Video about SVS-like School

This is a GREAT video posted on YouTube – it’s part of a documentary about the Fairhaven School in Maryland. Fairhaven is a Sudbury Valley-like school, which is where my son Zach goes. This video covers all aspects of the school, interviewing students and showing what life is like in a environment democratically run by the students.
BoingBoing has the link to the video.
If you’ve ever had any questions about the Sudbury Valley School, this is a fantastic overview of what it’s like.

Fox News Questionable Business Practices?

One of the functions of my blogging software is to keep an eye on who is posting comments to the blog, and where they come from. Over the last few months, I’ve been seeing several posts of this variety showing up, always pointing to Fox News, and having -nothing- to do with the topic being replied to.

A new comment has been posted on your blog Planet Geek!, on entry #2674 (10 Years Ago...).
View this comment: 
IP Address:
Name: defwjkd
Email Address:
<A HREF=",2933,193083,00.html">Zarqawi:
'What Is Coming Is Even Worse'</A>
this is so scary - cannot believe this...

This is obviously spam, something bloggers are well used to (we use various measures to block spammers). Blogspam’s purpose is to raise the google ranking of the target site by providing more links to it. It’s somewhat the bane of bloggers in general, though most blog software has decent countermeasures, but traditionally, these types of spam were promoting sex enhancement drugs (real or fake), or the like. However in this case, it’s a known, established, and high profile business. Fox news.

I can’t think of any legitimate reason a comment like this would be posted to my blog. I’m assuming Fox has hired some marketing company to up their news ranking, and the marketing company is resorting to blogspam to accomplish their goal. Heads up, Fox, this is not the way to do business, and will get your site banned from commentary pretty quickly.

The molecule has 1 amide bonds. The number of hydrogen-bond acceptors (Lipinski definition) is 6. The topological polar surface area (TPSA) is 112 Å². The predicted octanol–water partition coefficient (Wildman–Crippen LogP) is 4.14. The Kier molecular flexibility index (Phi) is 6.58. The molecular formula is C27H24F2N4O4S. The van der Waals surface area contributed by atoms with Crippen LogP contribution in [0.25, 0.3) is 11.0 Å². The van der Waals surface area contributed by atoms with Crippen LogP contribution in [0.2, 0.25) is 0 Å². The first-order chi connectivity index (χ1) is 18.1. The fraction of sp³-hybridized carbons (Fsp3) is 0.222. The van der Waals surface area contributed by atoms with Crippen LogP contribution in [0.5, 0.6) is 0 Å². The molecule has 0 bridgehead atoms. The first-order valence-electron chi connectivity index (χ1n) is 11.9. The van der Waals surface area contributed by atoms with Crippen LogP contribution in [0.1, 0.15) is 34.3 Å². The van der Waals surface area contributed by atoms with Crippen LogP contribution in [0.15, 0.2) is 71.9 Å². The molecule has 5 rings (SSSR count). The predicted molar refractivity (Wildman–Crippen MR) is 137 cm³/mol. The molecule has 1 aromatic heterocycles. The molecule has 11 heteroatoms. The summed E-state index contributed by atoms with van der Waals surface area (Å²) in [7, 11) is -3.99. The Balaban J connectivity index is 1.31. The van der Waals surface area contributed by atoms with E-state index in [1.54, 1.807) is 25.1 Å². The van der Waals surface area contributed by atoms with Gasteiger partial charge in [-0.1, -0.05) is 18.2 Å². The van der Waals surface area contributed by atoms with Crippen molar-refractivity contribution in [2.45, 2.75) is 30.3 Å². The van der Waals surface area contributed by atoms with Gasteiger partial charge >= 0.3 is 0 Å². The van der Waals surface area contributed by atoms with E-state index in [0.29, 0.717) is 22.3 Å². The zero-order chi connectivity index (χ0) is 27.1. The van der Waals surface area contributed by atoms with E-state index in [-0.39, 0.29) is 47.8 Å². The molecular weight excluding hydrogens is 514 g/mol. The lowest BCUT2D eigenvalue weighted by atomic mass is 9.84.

Originally uploaded by eidolon.

I do like taking walks. After a morning helping out family members, I spent almost 2 hours in the woods near Bolton, MA on the conservation trails. Toward the end the sun was beginning to go down, and the trail crossed this stream.

I don’t think I’d ever been on this bridge before, but I loved the patterns of the light and the water.


Gosh, it seemed like a good idea. I have a Bluetooth phone (sort of, the Treo 650 is… not the best bluetooth platform out there). I have a Bluetooth enabled laptop. I listen to music on my laptop via headphones all the time. And the laptop has a microphone. Bluetooth phones support remote ‘hands free’ models, I should be able to use the laptop as a HF device on the phone, right? Anyone? Right? Anyone?
Well, not quite. The bluetooth support in Linux is quite good for many things, such as file transfer support and wireless modems, but the handsfree module that was part of the KDE bluetooth package seems to have gone missing.
And, I have to admit, I’m really less than thrilled with the Bluetooth stack on the Treo. It’s painful.

Real Estate Valuation via

I’m a little late coming to this, but NPR’s All Things Considered aired an interview with the CEO of and I had to give it a shot. Forget Mrs. Grundy, this tool lets you find out how much your house, your neighbors house, your bosses house, or any house in fact is worth given current market conditions. The folks at Zillow are the first to admit it’s not 100% accurate (in fact, looking at when we sold our last house, the chart showing property values rates that house at 20% higher than what we sold it for. Sort of sad, actually), but it’s fascinating looking up house prices and history of sales for not only the house you’re in, but the houses around you as well.
Update: fixed broken HTML. Sorry

The Continued Improvement of KDE

The Continued Improvement of KDE
I’ve written before about the fairly detailed advances that have been occurring in the KDE desktop environment. This past week I got a chance to test out a few more, and for me the environment gets better and better with each passing week.
USB Device Support